The General Prosecutor’s Office, however, did not withdraw the defamation lawsuits against Zanoza and its co-defendants, and the proceedings in these cases have begun, although the defence lawyers argued that the trials should have been postponed until the Supreme Court’s Constitutional Chamber examined an appeal to invalidate the provision on which the lawsuits were initiated. On 30th June 2017, a local court in Bishkek handed down its verdict in two of the cases, finding the defendants guilty of defaming the president. In the first case, the court ordered Djakupova, Zanoza, and its journalists and co-founders, Narynbek Idinov and Dina Maslova, to each pay three million som (approximately 40,000 EUR) in damages. In the second case, which dealt with an article about the president published by Zanoza back in 2015, the court ordered the media outlet and Idinov to pay a total of six million som in damages (80,000 EUR). The defendants denounced the sentences as harassment and attempts to silence criticism and said they would appeal.
At the time of writing, the trials initiated by the General Prosecutor’s Office against Zanoza on additional defamation charges are still under way.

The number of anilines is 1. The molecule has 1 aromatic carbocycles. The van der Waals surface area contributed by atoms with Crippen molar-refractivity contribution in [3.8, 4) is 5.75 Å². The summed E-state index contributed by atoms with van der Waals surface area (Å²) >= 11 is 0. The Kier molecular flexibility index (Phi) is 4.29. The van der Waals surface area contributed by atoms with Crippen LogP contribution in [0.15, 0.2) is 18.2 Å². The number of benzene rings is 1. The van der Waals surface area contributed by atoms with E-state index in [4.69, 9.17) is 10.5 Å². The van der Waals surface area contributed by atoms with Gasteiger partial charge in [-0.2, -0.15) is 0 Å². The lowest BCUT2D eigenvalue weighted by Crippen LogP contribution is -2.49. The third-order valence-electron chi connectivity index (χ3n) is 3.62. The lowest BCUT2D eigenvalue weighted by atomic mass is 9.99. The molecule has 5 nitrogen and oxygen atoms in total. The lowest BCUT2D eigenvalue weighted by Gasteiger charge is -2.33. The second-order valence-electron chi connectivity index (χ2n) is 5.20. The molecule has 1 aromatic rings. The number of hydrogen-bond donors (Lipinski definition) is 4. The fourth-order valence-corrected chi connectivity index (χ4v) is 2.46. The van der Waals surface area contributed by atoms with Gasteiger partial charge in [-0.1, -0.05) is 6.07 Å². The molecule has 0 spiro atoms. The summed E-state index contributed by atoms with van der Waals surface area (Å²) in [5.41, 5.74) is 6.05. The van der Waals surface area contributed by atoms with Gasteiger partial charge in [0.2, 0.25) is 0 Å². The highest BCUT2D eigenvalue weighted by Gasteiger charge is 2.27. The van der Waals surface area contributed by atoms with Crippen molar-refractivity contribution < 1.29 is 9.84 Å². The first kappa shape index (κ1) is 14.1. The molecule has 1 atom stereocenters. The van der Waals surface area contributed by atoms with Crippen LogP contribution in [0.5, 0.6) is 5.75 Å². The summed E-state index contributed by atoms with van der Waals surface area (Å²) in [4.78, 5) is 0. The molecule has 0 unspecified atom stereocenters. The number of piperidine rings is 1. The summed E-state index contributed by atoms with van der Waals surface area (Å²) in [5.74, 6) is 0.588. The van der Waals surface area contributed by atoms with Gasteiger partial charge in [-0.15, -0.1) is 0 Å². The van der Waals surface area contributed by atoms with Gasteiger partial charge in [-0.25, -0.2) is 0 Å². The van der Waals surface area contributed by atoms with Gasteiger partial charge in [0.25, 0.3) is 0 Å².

— Joanna Lillis (@joannalillis) July 1, 2017
— Азаттык радиосу (@Azattyk_Radiosu) June 29, 2017
Independent journalist Ulugbek Babakulov has become the target of a public smear campaign, labelled an “enemy of the people” and threatened with being deprived of his citizenship by MPs following the his article published on the independent, regional Fergana news site on 23rd May 2017. His article drew attention to the aggressive nationalism against ethnic Uzbeks on social media in Kyrgyzstan. On 27th May 2017, a programme aired on Kyrgyzstan’s major TV channel accused Babakulov of inciting inter-ethnic hatred and called for the Fergana site to be blocked. Less than two weeks later, on 9th June 2017 a local court in Bishkek ruled the site should be blocked and national security services opened a criminal case against Babakulov on charges of inciting inter-ethnic hatred, an offense that carries a lengthy prison sentence. The security services accused Babakulov of publishing a series of articles “aimed at inciting inter-ethnic hostility and hatred and creating conditions for the aggravation of inter-ethnic relations”. Because of the risk of politically-motivated imprisonment and fears for his safety, Babakulov subsequently fled Kyrgyzstan, saying that he had been warned of plans to initiate a “show trial” against him similar to the case of ethnic Uzbek human rights defender, Azimjan Askarov, who remains imprisoned for his alleged role in the inter-ethnic violence in Kyrgyzstan in June 2010. After fleeing the country, the smear campaign against Babakulov has continued in pro-government media and on social media, and his family in Kyrgyzstan has reported being subjected to surveillance.